105 Year Old Victorian Texas Farmhouse

The Family
"We want our house to be comfortable and inviting, without being fancy or fussy," says Bailey. "This is where were come to unwind, reconnect, and build memories as a family."
In this photo: Bailey and husband Pete pose with son Harry, 11 months, daughter Grace, 3 (not a fan of posing for family pics!), and their goat, Calamity Jane.54f0d39ebd00e_-_farmhouse-fresh-family-0415-xln
Family Room
Bailey designed this space to be roomy enough to host a crowd but cozy enough for family game nights around the fire. "I wanted a few big pieces of indestructible furniture that people could pile on, plus some modern elements so it didn't feel too 'themey,' " says Bailey. Case in point: Bailey paired the room's showstopping farmhouse icons—a buffalo check-covered sofa and wildflower chintz armchair—with a streamlined steel-framed coffee table and graphic longhorn watercolor painting (by Houston artist Mary H. Case) to keep the mix from going too traditional.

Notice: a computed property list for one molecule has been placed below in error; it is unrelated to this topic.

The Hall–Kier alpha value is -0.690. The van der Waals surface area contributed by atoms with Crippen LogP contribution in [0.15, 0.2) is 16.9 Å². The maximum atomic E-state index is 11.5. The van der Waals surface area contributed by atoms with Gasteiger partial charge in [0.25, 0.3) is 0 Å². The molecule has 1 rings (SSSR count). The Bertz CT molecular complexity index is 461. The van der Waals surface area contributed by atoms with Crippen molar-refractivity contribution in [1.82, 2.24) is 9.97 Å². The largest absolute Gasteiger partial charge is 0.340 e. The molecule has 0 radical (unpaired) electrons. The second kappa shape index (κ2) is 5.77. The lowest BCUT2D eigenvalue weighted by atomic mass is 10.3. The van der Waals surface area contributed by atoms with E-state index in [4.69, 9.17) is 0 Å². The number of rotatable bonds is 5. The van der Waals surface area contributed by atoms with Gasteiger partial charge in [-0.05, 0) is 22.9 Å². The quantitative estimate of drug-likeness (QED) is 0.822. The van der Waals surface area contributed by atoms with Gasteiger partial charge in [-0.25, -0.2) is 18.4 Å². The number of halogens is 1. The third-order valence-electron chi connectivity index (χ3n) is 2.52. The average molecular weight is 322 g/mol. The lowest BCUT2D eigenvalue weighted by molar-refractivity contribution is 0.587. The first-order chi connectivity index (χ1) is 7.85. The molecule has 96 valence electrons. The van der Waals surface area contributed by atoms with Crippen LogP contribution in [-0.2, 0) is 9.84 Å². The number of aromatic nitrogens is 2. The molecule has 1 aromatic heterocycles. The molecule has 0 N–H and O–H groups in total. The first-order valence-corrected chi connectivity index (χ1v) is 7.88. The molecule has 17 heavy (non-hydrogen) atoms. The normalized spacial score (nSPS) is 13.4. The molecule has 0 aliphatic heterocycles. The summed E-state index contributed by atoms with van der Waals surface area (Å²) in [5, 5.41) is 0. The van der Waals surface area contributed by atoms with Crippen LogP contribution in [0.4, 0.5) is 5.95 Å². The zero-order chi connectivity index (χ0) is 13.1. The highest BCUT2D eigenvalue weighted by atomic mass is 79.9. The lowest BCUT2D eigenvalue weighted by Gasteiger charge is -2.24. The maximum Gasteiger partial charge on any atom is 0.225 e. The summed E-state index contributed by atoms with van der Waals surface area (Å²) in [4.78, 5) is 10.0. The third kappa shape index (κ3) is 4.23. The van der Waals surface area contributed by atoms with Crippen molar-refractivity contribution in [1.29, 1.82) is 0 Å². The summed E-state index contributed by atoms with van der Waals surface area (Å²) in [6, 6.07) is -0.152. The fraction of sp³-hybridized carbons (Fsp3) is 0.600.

Bright idea: When weekend guests ask, "What can I bring?" Bailey suggests a beloved paperback book with an inscription to add to their library.
The previous owners had restored the 105-year-old home, so the kitchen didn't need a total gut job. What it did need were some simple but substantial cosmetic upgrades—starting with paint. When the McCarthys moved in, the walls were beige and the cabinets, which vary in height, were white. "Painting everything black seemed like a good way to make the cabinets blend in with the wall," says Bailey. Next, she swapped out the granite countertops for butcher-block ones. "We wanted the feeling of an old farmhouse that would age nicely with us," she says. "Butcher block is practical, casual, and the opposite of trendy."

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